Protecting producers and pollinators across six New England states.
The New England Pollinator Partnership (NEPP) is an agreement between the USDA's Natural Resources Conservation Service (NRCS), the U.S. Fish and Wildlife Service (USFWS), and participating landowners to help restore populations of the rusty patched bumble bee, monarch butterfly, and nine other bumble bee species found throughout New England.
This partnership aims to increase pollinator habitat, reduce pesticide exposure to pollinators, and provide assurances to participating landowners. Assurances provide a "peace-of-mind" that if the monarch butterfly or other target species are federally listed and harmed while carrying out pollinator conservation activities, the landowner is not liable for incidental "take" under the Endangered Species Act. Endangered Species Act protections are offered for the entire 25-year lifespan of this Agreement (April 30, 2044).
Participating landowners stand to benefit from increased abundance and diversity of crop pollinators and natural enemies (insects that help control crop pests).
Although conservation work done under the NEPP will benefit a wide suite of pollinators, the partnership focuses on three imperiled target species:
Rusty Patched Bumble Bee
(Bombus affinis) - Federally Endangered. Hasn't been seen in New England in over a decade.
Yellow Banded Bumble Bee
(Bombus terricola) - Not Warranted for listing. Population crashed from 2010 to 2014.
Recovered to marginal levels in Northern New England.
(Danaus plexippus) - Candidate species under Review by USFWS
Participating landowners must implement at least one of the following Core NRCS Environmental Quality Incentives Program (EQIP) practices to participate in the New England Pollinator Partnership:
- Brush Management (314)
- Herbicide Weed Treatment (315)
- Conservation Cover (327)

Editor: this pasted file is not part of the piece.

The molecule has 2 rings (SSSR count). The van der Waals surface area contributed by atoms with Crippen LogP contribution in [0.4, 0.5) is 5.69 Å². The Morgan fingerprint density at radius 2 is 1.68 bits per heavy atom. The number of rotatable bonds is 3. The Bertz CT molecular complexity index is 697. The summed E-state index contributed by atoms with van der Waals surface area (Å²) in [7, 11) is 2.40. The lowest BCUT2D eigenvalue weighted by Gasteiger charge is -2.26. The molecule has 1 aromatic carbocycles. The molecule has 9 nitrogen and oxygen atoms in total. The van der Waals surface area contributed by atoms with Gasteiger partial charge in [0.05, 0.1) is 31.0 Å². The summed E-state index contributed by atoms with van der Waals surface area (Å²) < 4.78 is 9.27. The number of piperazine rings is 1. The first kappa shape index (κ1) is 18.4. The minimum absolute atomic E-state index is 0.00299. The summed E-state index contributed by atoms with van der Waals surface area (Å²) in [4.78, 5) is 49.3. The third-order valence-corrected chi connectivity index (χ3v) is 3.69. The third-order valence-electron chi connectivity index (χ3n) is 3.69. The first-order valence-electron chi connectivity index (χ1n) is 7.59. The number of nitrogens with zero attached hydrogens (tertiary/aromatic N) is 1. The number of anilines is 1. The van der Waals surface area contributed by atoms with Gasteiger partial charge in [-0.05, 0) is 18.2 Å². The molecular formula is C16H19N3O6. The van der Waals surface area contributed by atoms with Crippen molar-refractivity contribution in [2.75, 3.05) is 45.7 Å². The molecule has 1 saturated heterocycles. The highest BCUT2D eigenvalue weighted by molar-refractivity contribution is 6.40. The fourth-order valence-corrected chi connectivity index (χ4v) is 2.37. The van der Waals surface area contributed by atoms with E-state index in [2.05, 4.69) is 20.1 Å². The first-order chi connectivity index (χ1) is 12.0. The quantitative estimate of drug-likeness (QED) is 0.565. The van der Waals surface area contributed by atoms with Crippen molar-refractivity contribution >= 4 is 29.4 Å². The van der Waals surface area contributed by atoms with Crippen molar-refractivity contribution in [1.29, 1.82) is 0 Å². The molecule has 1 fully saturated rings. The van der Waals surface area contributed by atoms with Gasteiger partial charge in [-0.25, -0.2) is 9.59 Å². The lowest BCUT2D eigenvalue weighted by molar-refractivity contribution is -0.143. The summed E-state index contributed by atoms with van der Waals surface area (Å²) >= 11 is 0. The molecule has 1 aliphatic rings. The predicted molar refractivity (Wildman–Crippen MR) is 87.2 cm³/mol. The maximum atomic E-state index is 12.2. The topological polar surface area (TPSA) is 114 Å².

- Field Border (386)
- Riparian Forest Buffer (391)
- Wildlife Habitat Planting (420)
- Hedgerow Planting (422)
- Pest Management Conservation System (595)
- Tree/Shrub Establishment (612)
- Upland Wildlife Habitat Management (645)
- Early Successional Habitat Development/Management (647)
- Wetland Restoration (657)
How to participate
Any landowner eligible for financial or technical assistance from NRCS in New England can participate. Participants must:
- Work with NRCS to develop a conservation plan.
- Implement at least one core conservation practice (shown above).
- Adhere to NEPP Best Management Practices, like maintaining a no-spray pesticide buffer around established pollinator habitat.
What do landowners get?
Participating landowners receive regulatory assurances. In other words, if a rusty patched bumble bee is injured or killed, or its habitat degraded significantly, and the injury, death, or degraded habitat is the result of activities carried out in accordance with BMPs and NRCS conservation practice standards, the landowner is protected from liability for that “take." Further, if any pollinator species covered by this agreement are listed in the future as Federally threatened or endangered, participating landowners will receive the same liability protection for the newly listed species.
Participating landowners may also see an increase in the number of native pollinators that pollinate crops.
Examples of Conservation Practices
Wildlife Habitat Planting (420)
The creation of a perennial wildflower meadow provides pollen and nectar resources for pollinators. These additional forage resources may increase the abundance and richness of pollinators near adjacent crop fields.